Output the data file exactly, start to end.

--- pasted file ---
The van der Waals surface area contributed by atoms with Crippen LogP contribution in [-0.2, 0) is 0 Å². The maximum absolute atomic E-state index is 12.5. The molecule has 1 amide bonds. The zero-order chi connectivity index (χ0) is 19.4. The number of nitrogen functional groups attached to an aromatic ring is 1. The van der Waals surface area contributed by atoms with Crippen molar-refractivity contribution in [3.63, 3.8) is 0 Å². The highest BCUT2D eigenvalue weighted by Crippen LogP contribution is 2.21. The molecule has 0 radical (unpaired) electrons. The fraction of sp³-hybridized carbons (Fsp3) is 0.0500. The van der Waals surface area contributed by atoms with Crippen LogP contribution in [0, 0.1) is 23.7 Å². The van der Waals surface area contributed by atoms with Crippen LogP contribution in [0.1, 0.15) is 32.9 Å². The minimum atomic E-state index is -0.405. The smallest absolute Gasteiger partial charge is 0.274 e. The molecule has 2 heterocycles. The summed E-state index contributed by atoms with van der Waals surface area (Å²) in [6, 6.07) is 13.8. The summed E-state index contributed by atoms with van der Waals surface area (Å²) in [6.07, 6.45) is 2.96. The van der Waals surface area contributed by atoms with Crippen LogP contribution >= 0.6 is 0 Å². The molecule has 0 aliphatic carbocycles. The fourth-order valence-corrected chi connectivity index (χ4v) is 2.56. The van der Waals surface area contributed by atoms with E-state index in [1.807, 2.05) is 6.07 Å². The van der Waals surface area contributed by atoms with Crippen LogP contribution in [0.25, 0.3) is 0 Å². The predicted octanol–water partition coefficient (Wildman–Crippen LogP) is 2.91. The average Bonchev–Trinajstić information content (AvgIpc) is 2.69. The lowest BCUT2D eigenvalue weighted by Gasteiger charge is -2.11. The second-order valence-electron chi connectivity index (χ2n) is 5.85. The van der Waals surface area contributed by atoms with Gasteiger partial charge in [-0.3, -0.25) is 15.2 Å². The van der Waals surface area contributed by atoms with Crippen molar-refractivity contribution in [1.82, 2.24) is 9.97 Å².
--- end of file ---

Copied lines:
The van der Waals surface area contributed by atoms with Crippen LogP contribution in [-0.2, 0) is 0 Å². The maximum absolute atomic E-state index is 12.5. The molecule has 1 amide bonds. The zero-order chi connectivity index (χ0) is 19.4. The number of nitrogen functional groups attached to an aromatic ring is 1. The van der Waals surface area contributed by atoms with Crippen molar-refractivity contribution in [3.63, 3.8) is 0 Å². The highest BCUT2D eigenvalue weighted by Crippen LogP contribution is 2.21. The molecule has 0 radical (unpaired) electrons. The fraction of sp³-hybridized carbons (Fsp3) is 0.0500. The van der Waals surface area contributed by atoms with Crippen LogP contribution in [0, 0.1) is 23.7 Å². The van der Waals surface area contributed by atoms with Crippen LogP contribution in [0.1, 0.15) is 32.9 Å². The minimum atomic E-state index is -0.405. The smallest absolute Gasteiger partial charge is 0.274 e. The molecule has 2 heterocycles. The summed E-state index contributed by atoms with van der Waals surface area (Å²) in [6, 6.07) is 13.8. The summed E-state index contributed by atoms with van der Waals surface area (Å²) in [6.07, 6.45) is 2.96. The van der Waals surface area contributed by atoms with Crippen LogP contribution >= 0.6 is 0 Å². The molecule has 0 aliphatic carbocycles. The fourth-order valence-corrected chi connectivity index (χ4v) is 2.56. The van der Waals surface area contributed by atoms with E-state index in [1.807, 2.05) is 6.07 Å². The van der Waals surface area contributed by atoms with Crippen LogP contribution in [0.25, 0.3) is 0 Å². The predicted octanol–water partition coefficient (Wildman–Crippen LogP) is 2.91. The average Bonchev–Trinajstić information content (AvgIpc) is 2.69. The lowest BCUT2D eigenvalue weighted by Gasteiger charge is -2.11. The second-order valence-electron chi connectivity index (χ2n) is 5.85. The van der Waals surface area contributed by atoms with Gasteiger partial charge in [-0.3, -0.25) is 15.2 Å². The van der Waals surface area contributed by atoms with Crippen molar-refractivity contribution in [1.82, 2.24) is 9.97 Å².